Posted on | December 17, 2009 | By Rabbi Moshe Zionce | 3 Comments
There are countless Torah volumes dedicated to Chanukah, its deep meaning and ramifications. One question I have never seen addressed is the
following: We know that Hashem runs the world through Midah Kneged Midah, (the way one acts is the way Hashem reacts). Why, then, was the consequence of the Yidden going out to battle rewarded with the miracle of the oil?
What is the intrinsic connection between their actions and a miraculous flame?
To answer the question, we must understand the circumstances of the time.
It was a tragic period, one in which our nation had never before experienced. We were infused with foreign morals. A new set of values began to prevail in the hearts and minds of the precious Klal Yisroel. Mitzvos and Torah learning were discarded and ignored. The Torah and the very fabric that we clutched onto to guide and unify us was being torn away. There were many casualties. An entire movement of Jewish sympathizers emerged amongst the people. Many put their hope into a false doctrine as they fell into the lure of the culture of the times.
You probably assume that I am referring to the Greek Empire and to the time of Chanukah. I am not. I am referring to our culture and the state of Klal Yisroel today. “Bayamim hahem bazman hazeh” – In those days as in our time.
The inexperienced and courageous Yidden took arms. With relentless determination they pursued the enemy. They fought for Mitzvos, for the Torah, and for G-d. They fought for their families and their future generations. They were prepared to make the ultimate sacrifice for the Jewish people. It was a time that called for Meseras Nefesh – the giving of one’s Nefesh/soul for the cause. They rose to the challenge. I am now, referring to the time of Chanukah.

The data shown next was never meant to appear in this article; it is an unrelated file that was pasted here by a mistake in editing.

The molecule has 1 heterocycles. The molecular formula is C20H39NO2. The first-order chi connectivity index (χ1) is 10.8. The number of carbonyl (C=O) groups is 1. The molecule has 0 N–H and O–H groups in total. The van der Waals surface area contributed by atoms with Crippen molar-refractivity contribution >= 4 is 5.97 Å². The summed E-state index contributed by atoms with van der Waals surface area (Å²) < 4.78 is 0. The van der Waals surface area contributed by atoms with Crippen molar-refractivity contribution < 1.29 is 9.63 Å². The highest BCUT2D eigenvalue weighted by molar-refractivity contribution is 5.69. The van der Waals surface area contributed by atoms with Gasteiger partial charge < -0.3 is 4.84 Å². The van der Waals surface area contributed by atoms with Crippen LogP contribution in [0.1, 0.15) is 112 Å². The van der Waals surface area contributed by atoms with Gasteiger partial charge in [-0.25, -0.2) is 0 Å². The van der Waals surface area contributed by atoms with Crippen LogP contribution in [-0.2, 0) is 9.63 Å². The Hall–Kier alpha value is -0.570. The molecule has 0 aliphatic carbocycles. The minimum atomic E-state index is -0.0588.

What happened to us? Where are our spears? Where is our commitment?
“Ner Hashem nishmas adam” – The flame of Hashem is the soul of man. I believe there is a reason why upon return from the battlefield, the Chashmonaim were rewarded with the Chanukah miracle. Simply, the Chashmonaim were willing to give their Neshama/flame away for the eternity of the Jewish people. In turn, they were rewarded with a miraculous flame.
That is what each light of Chanukah represents: the souls of the Jewish people. Klal Yisroel was reignited and would now rise on high in its service to its Father in heaven.
Why eight flames?
Statistically it has been calculated that if every Frum Jew would reach out to just eight unafiliated Jews, we would have assimilation licked! Eight …
could the message for us on this Chanukah be any clearer?
The word for eight is Shemonah. The Mekubalim explain that it is the same letters as Nishama.
Today we are not asking for Meseras Nefesh. For generations, we have lit the Menorah with care and love. A seemingly small gesture, but one that has ignited the bitter, dark exile. Like a flame, when one reaches out and touches another, nothing is lost. It only takes a little love, a little warmth.
The Bnai Yissaschar explains that hidden in the flames of Chanukah is the light of Moshiach. Now, is it any wonder that igniting these flames will usher in the time of our redemption?
“Bayamim hahem bazman hazeh” – In those days as in our time. May we all have the fortitude to go a bit beyond our comfort zone and reach out this Chanukah. Through the wonderful Mitzvah of Kiruv, may we all experience great light in our own lives, as well as the lives of our families and all of Klal Yisroel.